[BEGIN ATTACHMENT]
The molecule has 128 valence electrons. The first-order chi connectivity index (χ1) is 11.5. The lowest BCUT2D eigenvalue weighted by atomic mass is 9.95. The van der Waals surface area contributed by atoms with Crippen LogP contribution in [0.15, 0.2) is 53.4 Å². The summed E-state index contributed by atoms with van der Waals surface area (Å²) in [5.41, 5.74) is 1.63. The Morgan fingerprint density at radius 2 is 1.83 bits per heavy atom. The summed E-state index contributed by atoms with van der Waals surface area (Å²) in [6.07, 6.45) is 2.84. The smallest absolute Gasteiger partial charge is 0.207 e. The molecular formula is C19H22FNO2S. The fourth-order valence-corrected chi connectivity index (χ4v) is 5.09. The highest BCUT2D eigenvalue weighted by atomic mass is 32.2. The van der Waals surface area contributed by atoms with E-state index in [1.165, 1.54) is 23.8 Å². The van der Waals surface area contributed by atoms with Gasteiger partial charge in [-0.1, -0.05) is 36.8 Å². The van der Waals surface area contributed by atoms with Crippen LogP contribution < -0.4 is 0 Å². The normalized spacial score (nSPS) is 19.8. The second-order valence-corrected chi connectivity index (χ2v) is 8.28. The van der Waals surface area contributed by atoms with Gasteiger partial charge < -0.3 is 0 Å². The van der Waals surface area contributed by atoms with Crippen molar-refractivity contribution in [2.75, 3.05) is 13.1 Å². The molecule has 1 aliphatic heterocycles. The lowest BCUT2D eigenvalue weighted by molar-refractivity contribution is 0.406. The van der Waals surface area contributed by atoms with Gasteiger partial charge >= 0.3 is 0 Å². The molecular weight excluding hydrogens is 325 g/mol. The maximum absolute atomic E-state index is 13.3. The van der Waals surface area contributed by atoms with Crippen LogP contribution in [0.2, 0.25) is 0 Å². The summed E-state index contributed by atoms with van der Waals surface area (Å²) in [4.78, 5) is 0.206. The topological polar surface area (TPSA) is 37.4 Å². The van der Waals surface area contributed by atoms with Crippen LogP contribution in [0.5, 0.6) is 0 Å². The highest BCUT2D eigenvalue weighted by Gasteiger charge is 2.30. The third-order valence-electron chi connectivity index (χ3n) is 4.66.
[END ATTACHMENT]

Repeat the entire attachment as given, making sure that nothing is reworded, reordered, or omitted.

The molecule has 128 valence electrons. The first-order chi connectivity index (χ1) is 11.5. The lowest BCUT2D eigenvalue weighted by atomic mass is 9.95. The van der Waals surface area contributed by atoms with Crippen LogP contribution in [0.15, 0.2) is 53.4 Å². The summed E-state index contributed by atoms with van der Waals surface area (Å²) in [5.41, 5.74) is 1.63. The Morgan fingerprint density at radius 2 is 1.83 bits per heavy atom. The summed E-state index contributed by atoms with van der Waals surface area (Å²) in [6.07, 6.45) is 2.84. The smallest absolute Gasteiger partial charge is 0.207 e. The molecular formula is C19H22FNO2S. The fourth-order valence-corrected chi connectivity index (χ4v) is 5.09. The highest BCUT2D eigenvalue weighted by atomic mass is 32.2. The van der Waals surface area contributed by atoms with E-state index in [1.165, 1.54) is 23.8 Å². The van der Waals surface area contributed by atoms with Gasteiger partial charge in [-0.1, -0.05) is 36.8 Å². The van der Waals surface area contributed by atoms with Crippen LogP contribution < -0.4 is 0 Å². The normalized spacial score (nSPS) is 19.8. The second-order valence-corrected chi connectivity index (χ2v) is 8.28. The van der Waals surface area contributed by atoms with Gasteiger partial charge < -0.3 is 0 Å². The van der Waals surface area contributed by atoms with Crippen molar-refractivity contribution in [2.75, 3.05) is 13.1 Å². The molecule has 1 aliphatic heterocycles. The lowest BCUT2D eigenvalue weighted by molar-refractivity contribution is 0.406. The van der Waals surface area contributed by atoms with Gasteiger partial charge >= 0.3 is 0 Å². The molecular weight excluding hydrogens is 325 g/mol. The maximum absolute atomic E-state index is 13.3. The van der Waals surface area contributed by atoms with Crippen LogP contribution in [0.2, 0.25) is 0 Å². The summed E-state index contributed by atoms with van der Waals surface area (Å²) in [4.78, 5) is 0.206. The topological polar surface area (TPSA) is 37.4 Å². The van der Waals surface area contributed by atoms with Crippen LogP contribution in [0.5, 0.6) is 0 Å². The highest BCUT2D eigenvalue weighted by Gasteiger charge is 2.30. The third-order valence-electron chi connectivity index (χ3n) is 4.66.